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What is Considered a Legal Separation

What is Considered a Legal Separation

Lack of understanding about legal separation has given rise to several myths about this process. In a bid to help you do away with all these myths, we have answered some of the most FAQs about this concept.
Abhijit Naik
Last Updated: Jun 3, 2018
At times, the differences in marital alliance increase to an extent wherein divorce seems to be the only way out. But, that's one option which is best left untouched, unless the chances of reconciliation don't exist at all. A much better way out is to try to work things out by giving each other enough space, and this is where legal separation comes into the picture. Basically, it is a type of separation wherein the couple remains married in legal terms, but opt for separation and choose to live their separate lives on their own terms. Being married, but opting for separate lives; that may sound a bit confusing, and one has to go through some details to get a hang of this legal process.

What is a Legal Separation?

So, 'legal separation' is a legal process which allows a couple to opt for de facto separation without having to break the matrimonial alliance. Simply put, it is a legal provision which allows the couple remain legally married, while choosing their own separate lives. It is at times referred to as 'judicial separation' and 'divorce a mensa et thoro' ('divorce from bed-and-board'). While some sources refer to it as 'separate maintenance' as well, this term actually refers to financial arrangements post legal separation, and hence, should not be considered a synonym for the process. The process is initiated through court proceedings after which the permission is granted by a court order. As legal separation involves monitoring by the court, it is considered better than simply starting to live separately.

According to the United States Laws

The laws pertaining to legal separation, and the procedure involved, may differ from one country to another - and one state to another within a country. In the United States, this process is recognized by all states - except for Georgia, Florida, Delaware, Pennsylvania, Texas and Mississippi. Division of assets as well as debts, the custody of the child/children, support payment for either spouse, etc., are some issues which can be sorted out by resorting to legal separation. However, the assets and debts acquired by either of the two individuals involved in course separation are not considered to be a part of the marital estate.

What is the Purpose of Legal Separation?

Even though it is not stated so, the most prominent purpose of this concept is to give the married couple a last chance to see whether things can work out between them. Going by the judicial point of view, a couple is granted the permission to opt for legal marriage separation when the court is convinced that the couple can no longer get along, but they want to remain legally married in order to protect other interests - family, social, religious, or financial, which are of significant importance in their lives. By opting for a legal separation, the couple protects these interests until they come to a conclusion that things cannot get better from here on, and opt to file for a divorce.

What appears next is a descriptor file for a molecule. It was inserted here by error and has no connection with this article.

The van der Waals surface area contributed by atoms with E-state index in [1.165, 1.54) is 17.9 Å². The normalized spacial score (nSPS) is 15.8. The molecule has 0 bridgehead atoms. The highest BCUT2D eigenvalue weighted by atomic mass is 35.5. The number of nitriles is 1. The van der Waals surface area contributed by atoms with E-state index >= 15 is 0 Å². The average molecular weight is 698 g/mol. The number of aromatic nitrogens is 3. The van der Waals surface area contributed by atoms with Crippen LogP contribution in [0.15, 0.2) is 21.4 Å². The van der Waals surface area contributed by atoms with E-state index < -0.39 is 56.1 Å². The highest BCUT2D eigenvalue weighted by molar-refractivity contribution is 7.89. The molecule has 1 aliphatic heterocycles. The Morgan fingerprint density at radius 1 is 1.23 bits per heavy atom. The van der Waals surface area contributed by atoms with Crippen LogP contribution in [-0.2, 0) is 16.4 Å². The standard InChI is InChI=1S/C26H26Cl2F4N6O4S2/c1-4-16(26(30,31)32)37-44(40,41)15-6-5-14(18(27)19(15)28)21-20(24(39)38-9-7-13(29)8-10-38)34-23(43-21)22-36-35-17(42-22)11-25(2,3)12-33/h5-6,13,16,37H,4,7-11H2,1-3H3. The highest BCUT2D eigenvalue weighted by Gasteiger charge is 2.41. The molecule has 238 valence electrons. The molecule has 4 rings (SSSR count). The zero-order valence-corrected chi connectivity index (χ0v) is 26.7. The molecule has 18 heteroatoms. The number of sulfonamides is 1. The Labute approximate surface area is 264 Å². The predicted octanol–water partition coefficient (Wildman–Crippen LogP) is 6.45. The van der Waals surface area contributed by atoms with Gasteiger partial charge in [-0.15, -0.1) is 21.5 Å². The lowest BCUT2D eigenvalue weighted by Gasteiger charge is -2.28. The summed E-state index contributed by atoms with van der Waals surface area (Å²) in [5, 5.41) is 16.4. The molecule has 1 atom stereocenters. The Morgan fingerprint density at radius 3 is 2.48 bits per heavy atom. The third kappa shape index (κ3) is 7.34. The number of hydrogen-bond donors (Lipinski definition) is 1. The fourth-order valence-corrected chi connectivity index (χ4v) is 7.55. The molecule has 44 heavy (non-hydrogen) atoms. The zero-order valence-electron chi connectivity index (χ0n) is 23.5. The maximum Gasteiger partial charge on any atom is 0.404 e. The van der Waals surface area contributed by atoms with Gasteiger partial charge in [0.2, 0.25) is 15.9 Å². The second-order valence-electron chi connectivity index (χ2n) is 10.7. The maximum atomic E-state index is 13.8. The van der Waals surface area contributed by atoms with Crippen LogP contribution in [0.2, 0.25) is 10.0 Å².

Legal Separation Vs. Divorce

Even though a stipulated period of legal separation is mandatory for filing divorce which, in turn, makes this type of separation a part divorce proceedings, one has to understand that two are different from each other. The foremost point of distinction between legal separation and divorce is the fact that divorce is an extreme measure which ends your matrimonial alliance - and results in severe implications on the lives of both individuals involved. For instance, the health insurance cover, which continues in case of legal separation, is brought to an end by a divorce, and this in turn results in both individuals having to shell out more money for premium. Similarly, a person who is legally separated is not entitled to marry another person, and if he/she intends to do so divorce is a must. Legal separation doesn't lead to divorce, the latter has to be initiated explicitly if reconciliation is not possible.

At the end of the day, legal or judicial separation is believed to be a temporary solution for marital woes, wherein you are neither married nor divorced. It is virtually impossible to say whether separation of any sort is an ideal way out as circumstances tend to differ from one case to another. However, if you believe that separating from your spouse is the only way out of the prevailing circumstances, you should assess the legalities involved in your jurisdiction so as to make sure that the separation process best protects your interest.